Jake Paul’s victory lap is well under way. The YouTuber went 3-0 in his pro boxing career by defeating his third 0-0 boxer this weekend. He won that bout, over retired former MMA champion Ben Askren, via TKO in the very first round.
The event, which was heavily criticized for its snail-like pacing and its bloated schedule, was put on by Triller. That platform claimed the last time they featured Paul, on the undercard of Mike Tyson vs. Roy Jones Jr., they sold over one million pay-per-views. If this is true that event ranks as one of the top selling combat sports shows in history.
However, it’s hard to verify the numbers that Triller release.
This time around Paul is releasing the figures for how much this latest Triller event sold. In an Instagram post boxing’s most punchable face said that his fight with Askren sold 1.5 million buys and generated $75 million in revenue.
To emphasize his point Paul included a picture of him celebrating on a bed of one-dollar bills. If this claim is true, Paul vs. Askren would be the tied with UFC 196: McGregor vs. Diaz and Floyd Mayweather Jr. vs. Miguel Cotto for 12th highest selling PPV of all time (per Business Insider).
Bloody Elbow’s John S. Nash, co-host of the Show Money podcast, is not so sure about these numbers, though.
Ok I've been asking around and other sources in the industry are really suspicious of the Triller numbers. From their own contacts they think it did much, much less. Maybe less than 1/2 what was originally reported. So I don't know what number to believe— John S. Nash (@heynottheface) April 19, 2021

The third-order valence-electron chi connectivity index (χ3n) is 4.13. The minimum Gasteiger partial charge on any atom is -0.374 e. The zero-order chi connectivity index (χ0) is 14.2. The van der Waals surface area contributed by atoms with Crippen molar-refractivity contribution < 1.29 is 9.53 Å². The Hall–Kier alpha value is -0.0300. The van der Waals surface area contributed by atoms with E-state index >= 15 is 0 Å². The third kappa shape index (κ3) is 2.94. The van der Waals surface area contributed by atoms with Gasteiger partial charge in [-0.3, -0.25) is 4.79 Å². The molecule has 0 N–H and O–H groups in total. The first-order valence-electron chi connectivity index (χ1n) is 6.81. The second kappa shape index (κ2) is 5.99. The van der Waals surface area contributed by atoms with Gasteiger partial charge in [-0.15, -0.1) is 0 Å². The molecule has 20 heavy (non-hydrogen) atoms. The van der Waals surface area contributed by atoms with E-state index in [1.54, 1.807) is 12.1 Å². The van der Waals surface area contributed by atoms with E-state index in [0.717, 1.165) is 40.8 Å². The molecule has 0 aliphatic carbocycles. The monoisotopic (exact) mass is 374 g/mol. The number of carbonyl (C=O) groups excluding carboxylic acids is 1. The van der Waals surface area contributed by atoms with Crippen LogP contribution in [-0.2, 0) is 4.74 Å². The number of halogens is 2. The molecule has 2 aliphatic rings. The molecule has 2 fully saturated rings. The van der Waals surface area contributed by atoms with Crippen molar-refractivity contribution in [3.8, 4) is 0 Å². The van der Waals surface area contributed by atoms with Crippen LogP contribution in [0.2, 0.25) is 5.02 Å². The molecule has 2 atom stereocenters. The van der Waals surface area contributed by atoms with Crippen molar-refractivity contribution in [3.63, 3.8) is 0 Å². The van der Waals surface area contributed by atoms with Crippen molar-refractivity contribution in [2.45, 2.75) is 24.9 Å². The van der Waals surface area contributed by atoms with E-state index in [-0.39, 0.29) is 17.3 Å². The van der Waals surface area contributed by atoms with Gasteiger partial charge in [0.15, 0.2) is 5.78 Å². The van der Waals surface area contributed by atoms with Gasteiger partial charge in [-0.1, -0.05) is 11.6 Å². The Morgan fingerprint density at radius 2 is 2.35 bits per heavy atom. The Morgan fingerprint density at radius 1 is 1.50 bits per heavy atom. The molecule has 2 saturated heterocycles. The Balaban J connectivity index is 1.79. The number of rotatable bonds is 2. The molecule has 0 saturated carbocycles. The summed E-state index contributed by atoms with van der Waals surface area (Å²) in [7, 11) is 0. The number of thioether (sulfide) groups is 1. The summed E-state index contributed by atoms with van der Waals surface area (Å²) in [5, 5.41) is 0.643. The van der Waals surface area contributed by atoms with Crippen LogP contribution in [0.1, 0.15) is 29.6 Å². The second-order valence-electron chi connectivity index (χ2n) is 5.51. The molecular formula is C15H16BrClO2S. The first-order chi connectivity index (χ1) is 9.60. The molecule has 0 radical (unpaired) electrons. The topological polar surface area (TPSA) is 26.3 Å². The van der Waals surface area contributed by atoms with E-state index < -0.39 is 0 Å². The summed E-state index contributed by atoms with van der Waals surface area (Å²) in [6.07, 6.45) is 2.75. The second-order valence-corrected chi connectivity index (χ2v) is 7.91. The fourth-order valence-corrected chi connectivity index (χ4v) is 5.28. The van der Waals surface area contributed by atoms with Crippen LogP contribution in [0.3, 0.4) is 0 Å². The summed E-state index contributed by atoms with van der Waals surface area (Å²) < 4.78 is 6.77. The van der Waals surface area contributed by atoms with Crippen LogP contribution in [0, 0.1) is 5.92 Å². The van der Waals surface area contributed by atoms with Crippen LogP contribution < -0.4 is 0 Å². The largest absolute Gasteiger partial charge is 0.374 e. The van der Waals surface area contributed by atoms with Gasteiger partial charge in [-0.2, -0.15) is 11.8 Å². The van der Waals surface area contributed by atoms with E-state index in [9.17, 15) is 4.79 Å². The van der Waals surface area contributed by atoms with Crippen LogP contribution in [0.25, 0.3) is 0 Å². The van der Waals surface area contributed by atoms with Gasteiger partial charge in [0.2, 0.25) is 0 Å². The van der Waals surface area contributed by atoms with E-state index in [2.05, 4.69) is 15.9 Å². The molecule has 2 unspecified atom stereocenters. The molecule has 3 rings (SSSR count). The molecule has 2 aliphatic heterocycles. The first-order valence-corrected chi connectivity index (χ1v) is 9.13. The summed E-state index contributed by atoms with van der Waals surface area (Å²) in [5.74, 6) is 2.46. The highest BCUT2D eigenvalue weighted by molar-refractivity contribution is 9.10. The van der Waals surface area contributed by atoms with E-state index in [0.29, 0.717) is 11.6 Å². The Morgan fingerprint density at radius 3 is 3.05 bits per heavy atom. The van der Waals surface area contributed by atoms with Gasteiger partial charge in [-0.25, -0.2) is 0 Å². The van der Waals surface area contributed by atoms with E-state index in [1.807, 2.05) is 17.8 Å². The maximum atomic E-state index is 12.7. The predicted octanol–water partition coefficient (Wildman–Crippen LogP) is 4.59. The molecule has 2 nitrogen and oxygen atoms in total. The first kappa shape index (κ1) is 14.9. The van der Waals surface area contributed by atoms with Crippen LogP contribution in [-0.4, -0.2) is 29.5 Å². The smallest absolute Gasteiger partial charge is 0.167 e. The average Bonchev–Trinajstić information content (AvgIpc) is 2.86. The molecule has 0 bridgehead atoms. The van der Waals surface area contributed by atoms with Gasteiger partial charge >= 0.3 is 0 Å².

After consulting with contacts within the combat sports industry Nash estimated that the real number of PPV buys could be half of what Paul is reporting. If so that would make the show well behind the 55th highest selling PPV ever, which was UFC 158: GSP vs. Nick Diaz with 950,000 buys.
“The two big reasons to be suspicious of yesterdays numbers are 1) they came out very quick, even though most of the sales were through digital sales it takes more than a few hours to collect exact sales figures; and 2) they didn’t come from Triller themselves who would be the only ones to know the real numbers, especially that soon after the event,” said Nash. “A third reason would probably be that none of their competitors, who are following the event’s sales closely, bought those numbers. Their own sources are telling them it isn’t selling so well that it would match numbers only Tyson and Mayweather have reached before in boxing.”